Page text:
Trigger Warning for descriptions of sexual assault, discussion of rapists and rape culture.
Assuming you are not a survivor (us survivors can picture very specific faces in most cases), what do you think a rapist looks like? Are they “other” somehow from you? Maybe you’re white and you picture rapists as people of other races. Maybe you picture some cartoonish sociopath off of a TV show. Maybe you picture someone poor, someone you consider unattractive, someone who “can’t get a woman otherwise.” Maybe the theme song from Special Victims Unit plays in your head when you imagine a rapist. Maybe you’re not sure what a rapist looks like, but you’re certain that they are all inhuman monsters, somehow different from the rest of us.
Of course, that’s all bullshit. A rapist can be anyone. A rapist can be any gender. A rapist could be the person you fell in love with and married. A rapist could be the TV dad you grew up admiring. A rapist could be that brilliant director you love so much. A rapist could be a hot, rich, young porn star who has all the consensual sex he could ever ask for. A rapist could talk about consent and use social justice language all day long and even believe in what they say…right up until they want to use another person for sexual acts without their consent.
Because that’s the big difference. That’s the only way you can tell someone is a rapist. They don’t wear signs. They don’t warn you on the first date. They don’t tell you, “Two years down the line when you’re really comfortable in this relationship and can’t imagine living without me I’m going to rape you.”
A rapist is just someone who disregarded another person’s lack of consent or inability to consent to sexual contact and violated them. That’s all. That could be anyone.
Yesterday adult film star Stoya accused her co-star and former boyfriend James Deen of assaulting her:
I’ve admired James Deen for several years now. He’s the kind of guy I like to look at. I find his performance hot as hell. He said all the right, feminist-y sounding things. He got praised for embodying “consent culture.” And at this moment I cannot see a single reason not to believe Stoya. I support her in speaking out. I hope she’s able to heal. I hope she isn’t made a target of harassment and threats because of her disclosure, as so many survivors are.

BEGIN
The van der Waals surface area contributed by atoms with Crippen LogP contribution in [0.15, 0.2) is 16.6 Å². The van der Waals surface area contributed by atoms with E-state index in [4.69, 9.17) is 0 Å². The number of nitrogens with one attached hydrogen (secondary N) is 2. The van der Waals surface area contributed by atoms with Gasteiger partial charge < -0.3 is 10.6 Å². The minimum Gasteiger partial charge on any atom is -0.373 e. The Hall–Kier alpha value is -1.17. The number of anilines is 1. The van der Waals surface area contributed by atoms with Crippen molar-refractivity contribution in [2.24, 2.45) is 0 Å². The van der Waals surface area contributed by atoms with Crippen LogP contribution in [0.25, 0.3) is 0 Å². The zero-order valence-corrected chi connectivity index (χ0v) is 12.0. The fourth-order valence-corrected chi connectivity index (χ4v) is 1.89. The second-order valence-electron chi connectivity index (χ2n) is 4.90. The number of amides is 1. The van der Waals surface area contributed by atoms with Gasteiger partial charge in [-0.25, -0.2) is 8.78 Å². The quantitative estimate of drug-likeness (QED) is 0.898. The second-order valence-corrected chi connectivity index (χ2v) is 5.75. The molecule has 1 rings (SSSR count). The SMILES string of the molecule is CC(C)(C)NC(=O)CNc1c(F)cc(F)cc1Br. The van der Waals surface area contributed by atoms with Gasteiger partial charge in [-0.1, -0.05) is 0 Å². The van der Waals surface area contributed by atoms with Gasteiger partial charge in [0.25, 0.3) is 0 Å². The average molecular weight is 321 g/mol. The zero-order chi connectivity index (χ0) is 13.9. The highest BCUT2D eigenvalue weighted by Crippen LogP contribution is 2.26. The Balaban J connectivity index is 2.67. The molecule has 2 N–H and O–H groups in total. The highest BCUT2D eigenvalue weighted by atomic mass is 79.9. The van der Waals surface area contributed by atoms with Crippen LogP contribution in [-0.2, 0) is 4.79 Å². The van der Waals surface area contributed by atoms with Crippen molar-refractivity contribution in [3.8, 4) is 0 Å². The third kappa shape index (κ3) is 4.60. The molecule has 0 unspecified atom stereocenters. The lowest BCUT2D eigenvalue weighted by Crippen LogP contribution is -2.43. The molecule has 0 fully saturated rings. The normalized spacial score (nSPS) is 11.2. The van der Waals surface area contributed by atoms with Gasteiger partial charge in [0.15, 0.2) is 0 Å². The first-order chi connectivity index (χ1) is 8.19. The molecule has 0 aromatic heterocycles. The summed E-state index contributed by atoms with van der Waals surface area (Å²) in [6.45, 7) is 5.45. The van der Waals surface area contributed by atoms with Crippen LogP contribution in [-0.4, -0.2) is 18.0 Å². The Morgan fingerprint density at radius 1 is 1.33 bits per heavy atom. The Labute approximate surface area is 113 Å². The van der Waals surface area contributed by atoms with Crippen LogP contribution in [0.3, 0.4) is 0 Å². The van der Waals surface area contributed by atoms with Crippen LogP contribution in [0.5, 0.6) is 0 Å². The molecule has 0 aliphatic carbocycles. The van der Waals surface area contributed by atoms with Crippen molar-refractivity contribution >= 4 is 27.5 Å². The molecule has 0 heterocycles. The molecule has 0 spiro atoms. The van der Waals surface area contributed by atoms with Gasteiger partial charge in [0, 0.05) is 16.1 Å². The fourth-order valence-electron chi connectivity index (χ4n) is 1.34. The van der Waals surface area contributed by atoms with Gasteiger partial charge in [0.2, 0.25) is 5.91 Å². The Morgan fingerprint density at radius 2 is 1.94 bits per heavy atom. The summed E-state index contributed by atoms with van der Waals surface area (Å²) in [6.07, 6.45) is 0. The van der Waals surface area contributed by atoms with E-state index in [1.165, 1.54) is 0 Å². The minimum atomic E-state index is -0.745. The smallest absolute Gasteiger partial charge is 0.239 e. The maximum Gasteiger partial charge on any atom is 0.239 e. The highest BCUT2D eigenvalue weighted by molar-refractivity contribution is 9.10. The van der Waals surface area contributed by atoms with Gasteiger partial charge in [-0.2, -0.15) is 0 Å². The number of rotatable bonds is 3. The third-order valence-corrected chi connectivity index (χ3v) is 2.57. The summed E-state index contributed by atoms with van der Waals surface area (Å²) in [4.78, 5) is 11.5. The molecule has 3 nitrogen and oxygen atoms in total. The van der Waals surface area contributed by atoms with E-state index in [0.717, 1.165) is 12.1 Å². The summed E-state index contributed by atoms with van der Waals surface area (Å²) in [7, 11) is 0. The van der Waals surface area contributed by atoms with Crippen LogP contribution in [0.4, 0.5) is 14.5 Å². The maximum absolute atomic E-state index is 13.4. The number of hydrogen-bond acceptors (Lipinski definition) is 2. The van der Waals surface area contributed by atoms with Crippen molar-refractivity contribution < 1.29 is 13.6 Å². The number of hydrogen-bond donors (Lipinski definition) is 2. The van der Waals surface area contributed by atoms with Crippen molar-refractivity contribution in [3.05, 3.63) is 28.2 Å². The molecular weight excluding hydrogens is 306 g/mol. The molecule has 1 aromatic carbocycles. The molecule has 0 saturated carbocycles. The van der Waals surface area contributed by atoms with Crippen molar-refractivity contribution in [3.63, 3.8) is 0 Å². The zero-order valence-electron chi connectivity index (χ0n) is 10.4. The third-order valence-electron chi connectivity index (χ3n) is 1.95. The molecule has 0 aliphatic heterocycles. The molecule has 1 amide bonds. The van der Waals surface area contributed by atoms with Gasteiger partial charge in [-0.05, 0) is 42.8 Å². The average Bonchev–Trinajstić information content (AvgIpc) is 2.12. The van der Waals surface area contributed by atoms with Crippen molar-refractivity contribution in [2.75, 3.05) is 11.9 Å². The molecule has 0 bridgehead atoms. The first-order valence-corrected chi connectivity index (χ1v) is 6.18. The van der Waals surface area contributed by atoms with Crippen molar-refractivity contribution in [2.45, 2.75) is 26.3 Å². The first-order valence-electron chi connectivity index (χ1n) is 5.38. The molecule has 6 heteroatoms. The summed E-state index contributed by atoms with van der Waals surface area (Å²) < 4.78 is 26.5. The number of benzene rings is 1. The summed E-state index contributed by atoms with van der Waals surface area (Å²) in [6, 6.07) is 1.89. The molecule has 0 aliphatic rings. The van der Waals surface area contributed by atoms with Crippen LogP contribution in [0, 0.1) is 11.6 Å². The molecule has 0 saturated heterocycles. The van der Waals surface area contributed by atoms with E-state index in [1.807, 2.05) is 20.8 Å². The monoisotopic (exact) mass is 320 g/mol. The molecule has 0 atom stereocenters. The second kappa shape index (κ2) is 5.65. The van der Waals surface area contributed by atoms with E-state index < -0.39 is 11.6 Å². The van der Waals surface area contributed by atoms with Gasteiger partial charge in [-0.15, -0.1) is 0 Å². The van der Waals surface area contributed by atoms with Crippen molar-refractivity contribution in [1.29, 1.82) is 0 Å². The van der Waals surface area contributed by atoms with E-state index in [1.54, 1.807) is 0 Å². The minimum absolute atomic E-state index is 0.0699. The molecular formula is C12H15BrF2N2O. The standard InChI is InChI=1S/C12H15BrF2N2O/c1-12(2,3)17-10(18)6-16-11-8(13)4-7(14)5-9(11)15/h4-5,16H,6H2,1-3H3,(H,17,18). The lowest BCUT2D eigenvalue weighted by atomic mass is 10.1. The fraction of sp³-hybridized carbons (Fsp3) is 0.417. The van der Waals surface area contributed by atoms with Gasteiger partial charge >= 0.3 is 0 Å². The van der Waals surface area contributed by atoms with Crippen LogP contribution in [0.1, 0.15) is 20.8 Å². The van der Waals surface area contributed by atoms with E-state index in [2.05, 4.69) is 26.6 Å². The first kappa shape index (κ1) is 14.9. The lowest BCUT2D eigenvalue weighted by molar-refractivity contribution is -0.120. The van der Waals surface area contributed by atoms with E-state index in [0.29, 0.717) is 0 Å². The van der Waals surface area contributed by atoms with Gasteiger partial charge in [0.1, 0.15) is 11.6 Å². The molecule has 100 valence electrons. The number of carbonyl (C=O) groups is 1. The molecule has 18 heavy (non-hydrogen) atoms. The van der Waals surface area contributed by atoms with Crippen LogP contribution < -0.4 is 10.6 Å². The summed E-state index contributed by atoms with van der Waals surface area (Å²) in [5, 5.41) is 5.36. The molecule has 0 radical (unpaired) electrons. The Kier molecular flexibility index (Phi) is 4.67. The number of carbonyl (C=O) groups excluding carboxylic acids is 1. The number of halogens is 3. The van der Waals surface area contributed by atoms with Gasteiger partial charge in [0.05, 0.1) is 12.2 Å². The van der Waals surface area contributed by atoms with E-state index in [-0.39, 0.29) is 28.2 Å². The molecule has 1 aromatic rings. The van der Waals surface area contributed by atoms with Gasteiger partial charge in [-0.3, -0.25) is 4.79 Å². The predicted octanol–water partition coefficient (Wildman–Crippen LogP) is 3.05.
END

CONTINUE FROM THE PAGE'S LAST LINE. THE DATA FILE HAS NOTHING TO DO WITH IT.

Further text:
Just because someone is a sex worker, just because someone is or was in a relationship with their attacker, just because someone has had all kinds of sexy sex with all kinds of people, doesn’t make it not-rape when someone violates their consent. And, yes, maybe there are times (entirely unlike the horrific experience Stoya describes above) when it’s not clear if someone has given consent or not, or if they’re capable of giving consent. Well, there’s an answer for that:
Understand that if you go forward with initiating sexual activity not knowing if consent exists, you may or may not be raping someone, but you have proved beyond a shadow of doubt that you are willing to rape someone. Black areas make you a rapist, grey areas make you willing to rape.
If we think of rapists as monsters, as something you are instead of something you did, we’re actually supporting rape culture. Because anyone can shrug and say, “Of course I’m not a rapist, rapists are monsters,” and then happily ignore the ramifications of their actions when they hurt someone.
This excerpt from the novella A Bride’s Price by my friend Sarah Christian is about another kind of crime, but it nails this concept exactly:
Despite what stories had been saying since the dawn of time, evil wasn’t interesting. It didn’t often come from a place of sadism and seeking to cause harm. It was just selfish. Stupid. Short-sighted. They hadn’t meant to kill Karl—and Kit believed them when they said it—they just hadn’t been too concerned about him at all. In a way, that was far more terrifying than wickedness being born out of dreadful philosophy. People could go through their lives without wanting to kill just for killing’s sake, but all of them at one time or another would just not care too much about what happened to somebody.
That’s how it felt when I was assaulted. He wasn’t a monster. He wasn’t cackling in sadistic glee over violating my bodily autonomy. He just didn’t particularly care about me as a fellow human being. “People as things. That’s where it starts,” as Granny Weatherwax said.
How does rape happen? When we turn our eyes away from someone in trouble. When we don’t ask if someone is all right with what we or someone else is doing to them. When we want to “loosen somebody up” with a few drinks so they’ll do things we know they wouldn’t normally consent to. When we pretend we don’t hear safewords. When we decide our comfort, our desires, our fantasies, matter more than another person’s safety.
Rapists look like somebody who stopped caring just long enough to hurt someone. And that can look like any of us.